As London prepares to host the start of the Tour de France, amateur cyclists have confessed they do not always put safety first, according to Cornhill Direct.
Almost half of cyclists admitted they ride on the pavement, which can prove a hazard to pedestrians, while one in five said they had jumped a red light, putting themselves at risk as well as fellow road users.
Shockingly, bike riders were blasé about their own safety, with half of the people interviewed saying they did not wear a helmet.
Yet the risks of cycling, especially on busy roads, should not be underestimated, Cornhill Direct warned, with almost seven in ten cyclists having fallen off their bike and more than one in eight of those having been knocked off the saddle by another vehicle.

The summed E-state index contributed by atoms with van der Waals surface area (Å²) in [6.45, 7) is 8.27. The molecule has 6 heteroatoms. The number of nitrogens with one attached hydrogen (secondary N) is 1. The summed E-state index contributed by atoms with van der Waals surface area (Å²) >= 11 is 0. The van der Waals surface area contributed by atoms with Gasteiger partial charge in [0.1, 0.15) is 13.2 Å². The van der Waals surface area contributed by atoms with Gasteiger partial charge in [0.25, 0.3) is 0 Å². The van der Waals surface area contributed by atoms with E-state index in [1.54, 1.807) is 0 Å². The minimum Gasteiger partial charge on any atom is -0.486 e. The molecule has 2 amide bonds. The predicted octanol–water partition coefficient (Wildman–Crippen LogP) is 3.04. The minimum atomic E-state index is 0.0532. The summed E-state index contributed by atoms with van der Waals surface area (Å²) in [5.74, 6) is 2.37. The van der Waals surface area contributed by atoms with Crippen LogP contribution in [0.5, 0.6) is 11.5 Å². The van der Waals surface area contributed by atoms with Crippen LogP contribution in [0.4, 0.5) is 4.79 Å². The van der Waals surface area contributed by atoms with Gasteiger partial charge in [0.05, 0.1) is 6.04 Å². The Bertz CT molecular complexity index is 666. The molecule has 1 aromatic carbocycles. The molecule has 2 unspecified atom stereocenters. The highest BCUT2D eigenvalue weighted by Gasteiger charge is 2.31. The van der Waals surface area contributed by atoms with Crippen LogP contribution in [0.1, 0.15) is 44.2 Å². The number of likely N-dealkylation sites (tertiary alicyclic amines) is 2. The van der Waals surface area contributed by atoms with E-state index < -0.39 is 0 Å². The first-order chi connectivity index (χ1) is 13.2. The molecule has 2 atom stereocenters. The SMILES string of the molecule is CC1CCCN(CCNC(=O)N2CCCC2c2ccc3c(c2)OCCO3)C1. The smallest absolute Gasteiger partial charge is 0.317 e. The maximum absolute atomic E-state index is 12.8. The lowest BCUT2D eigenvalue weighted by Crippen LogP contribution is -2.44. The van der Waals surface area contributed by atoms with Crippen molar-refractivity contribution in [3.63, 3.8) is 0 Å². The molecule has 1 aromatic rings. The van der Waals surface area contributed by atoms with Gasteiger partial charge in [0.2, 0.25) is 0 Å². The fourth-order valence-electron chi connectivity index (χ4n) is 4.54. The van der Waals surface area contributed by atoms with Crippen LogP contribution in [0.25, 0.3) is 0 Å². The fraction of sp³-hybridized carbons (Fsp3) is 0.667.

Cycle insurance should cover cyclists for any accident they themselves may suffer, Cornhill Direct advises, as well as offering personal liability cover in case they damage someone else's property.
"If a cyclist were to injure someone they could face a bill of tens of thousands of pounds," spokesman Mark Bishop warned.
Meanwhile, getting injured and being unable to work could cause acute financial distress to cyclists' families, he said.
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